View Article and Find Full Text PDF

Download full-text PDF

Source
http://dx.doi.org/10.4049/jimmunol.180.7.4697DOI Listing
April 2008

HIF activation protects from acute kidney injury.

J Am Soc Nephrol 2008 Mar 6;19(3):486-94. Epub 2008 Feb 6.

Medical Clinic 4, Department of Nephrology and Hypertension, Friedrich-Alexander-University Erlangen Nuremberg, Krankenhausstrasse 12, D - 91054 Erlangen, Germany.

The contribution of hypoxia to cisplatin-induced renal tubular injury is controversial. Because the hypoxia-inducible factor (HIF) pathway is a master regulator of adaptation to hypoxia, we measured the effects of cisplatin on HIF accumulation in vitro and in vivo, and tested whether hypoxic preconditioning is protective against cisplatin-induced injury. We found that cisplatin did not stabilize HIF-1alpha protein in vitro or in vivo under normoxic conditions. However, hypoxic preconditioning of cisplatin-treated proximal tubular cells in culture reduced apoptosis in an HIF-1alpha-dependent fashion and increased cell proliferation as measured by BrdU incorporation. In vivo, rats preconditioned with carbon monoxide before cisplatin administration had significantly better renal function than rats kept in normoxic conditions throughout. Moreover, the histomorphological extent of renal damage and tubular apoptosis was reduced by the preconditional treatment. Therefore, development of pharmacologic agents to induce renal HIF might provide a new approach to ameliorate cisplatin-induced nephrotoxicity.
View Article and Find Full Text PDF

Download full-text PDF

Source
http://dx.doi.org/10.1681/ASN.2007040419DOI Listing
http://www.ncbi.nlm.nih.gov/pmc/articles/PMC2391048PMC
March 2008

Trafficking of TRPP2 by PACS proteins represents a novel mechanism of ion channel regulation.

EMBO J 2005 Feb 3;24(4):705-16. Epub 2005 Feb 3.

Renal Division, University Hospital of Freiburg, Freiburg, Germany.

The trafficking of ion channels to the plasma membrane is tightly controlled to ensure the proper regulation of intracellular ion homeostasis and signal transduction. Mutations of polycystin-2, a member of the TRP family of cation channels, cause autosomal dominant polycystic kidney disease, a disorder characterized by renal cysts and progressive renal failure. Polycystin-2 functions as a calcium-permeable nonselective cation channel; however, it is disputed whether polycystin-2 resides and acts at the plasma membrane or endoplasmic reticulum (ER). We show that the subcellular localization and function of polycystin-2 are directed by phosphofurin acidic cluster sorting protein (PACS)-1 and PACS-2, two adaptor proteins that recognize an acidic cluster in the carboxy-terminal domain of polycystin-2. Binding to these adaptor proteins is regulated by the phosphorylation of polycystin-2 by the protein kinase casein kinase 2, required for the routing of polycystin-2 between ER, Golgi and plasma membrane compartments. Our paradigm that polycystin-2 is sorted to and active at both ER and plasma membrane reconciles the previously incongruent views of its localization and function. Furthermore, PACS proteins may represent a novel molecular mechanism for ion channel trafficking, directing acidic cluster-containing ion channels to distinct subcellular compartments.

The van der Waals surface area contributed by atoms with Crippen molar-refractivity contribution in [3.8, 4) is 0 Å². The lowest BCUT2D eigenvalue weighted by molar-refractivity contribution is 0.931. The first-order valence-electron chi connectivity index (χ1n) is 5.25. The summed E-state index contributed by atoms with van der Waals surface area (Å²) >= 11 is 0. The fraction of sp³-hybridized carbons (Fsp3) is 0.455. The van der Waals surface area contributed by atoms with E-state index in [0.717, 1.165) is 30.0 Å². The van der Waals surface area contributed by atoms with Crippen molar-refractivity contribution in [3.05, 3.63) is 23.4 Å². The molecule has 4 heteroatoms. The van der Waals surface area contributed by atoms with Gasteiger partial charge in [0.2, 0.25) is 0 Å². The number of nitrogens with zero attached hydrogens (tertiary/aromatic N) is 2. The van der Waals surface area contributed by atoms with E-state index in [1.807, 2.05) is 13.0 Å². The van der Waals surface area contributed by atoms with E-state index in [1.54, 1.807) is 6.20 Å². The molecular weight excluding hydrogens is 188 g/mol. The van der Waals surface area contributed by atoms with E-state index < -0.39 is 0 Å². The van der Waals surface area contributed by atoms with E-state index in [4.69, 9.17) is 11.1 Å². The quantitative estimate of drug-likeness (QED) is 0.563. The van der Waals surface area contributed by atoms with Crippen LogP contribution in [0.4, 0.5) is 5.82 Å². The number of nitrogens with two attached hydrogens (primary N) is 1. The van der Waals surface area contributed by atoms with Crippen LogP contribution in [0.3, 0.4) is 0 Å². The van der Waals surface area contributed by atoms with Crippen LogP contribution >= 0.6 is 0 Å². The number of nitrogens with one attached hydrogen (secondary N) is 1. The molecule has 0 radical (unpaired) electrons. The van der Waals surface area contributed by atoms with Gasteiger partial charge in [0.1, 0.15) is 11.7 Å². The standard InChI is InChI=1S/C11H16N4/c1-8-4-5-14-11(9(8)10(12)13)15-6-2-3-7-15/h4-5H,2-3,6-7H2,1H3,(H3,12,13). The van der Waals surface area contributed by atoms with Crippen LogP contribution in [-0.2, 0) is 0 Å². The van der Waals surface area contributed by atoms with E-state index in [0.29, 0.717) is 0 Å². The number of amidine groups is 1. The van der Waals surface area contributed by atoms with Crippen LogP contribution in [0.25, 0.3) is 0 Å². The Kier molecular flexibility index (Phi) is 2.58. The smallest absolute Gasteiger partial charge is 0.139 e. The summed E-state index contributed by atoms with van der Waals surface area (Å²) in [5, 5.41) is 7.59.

View Article and Find Full Text PDF

Download full-text PDF

Source
http://dx.doi.org/10.1038/sj.emboj.7600566DOI Listing
http://www.ncbi.nlm.nih.gov/pmc/articles/PMC549624PMC
February 2005

An inwardly rectifying whole cell current induced by Gq-coupled receptors.

Biochem Biophys Res Commun 2004 Sep;322(1):177-85

Renal Division and Center for Clinical Research, University Hospital Freiburg, Breisacherstr. 66, 79106 Freiburg, Germany.

Ca(2+) influx across the plasma membrane after stimulation of G protein-coupled receptors is important for many physiological functions. Here we studied the regulation of an inwardly rectifying whole cell current and its putative role in Ca(2+) entry in Xenopus oocytes. Expression of P2Y(1) or M1 receptors in Xenopus oocytes elicited a characteristic inwardly rectifying current without receptor stimulation. This current displayed distinct activation and inactivation kinetics and was highly Ca(2+)-dependent. After stimulation of endogenous G(q)-coupled receptors in water-injected cells similar currents were observed. We therefore speculated that the current could be activated via Ca(2+) store depletion induced by constitutive stimulation of the IP(3) cascade in cells overexpressing G(q)-coupled receptors. Receptor-independent Ca(2+) store depletion also induced the current. In conclusion, this current is activated after store depletion suggesting a role in Ca(2+) entry after stimulation of G(q)-coupled receptors. Finally, our data do not support the proposed ionotropic properties of the P2Y(1) receptor.
View Article and Find Full Text PDF

Download full-text PDF

Source
http://dx.doi.org/10.1016/j.bbrc.2004.07.103DOI Listing
September 2004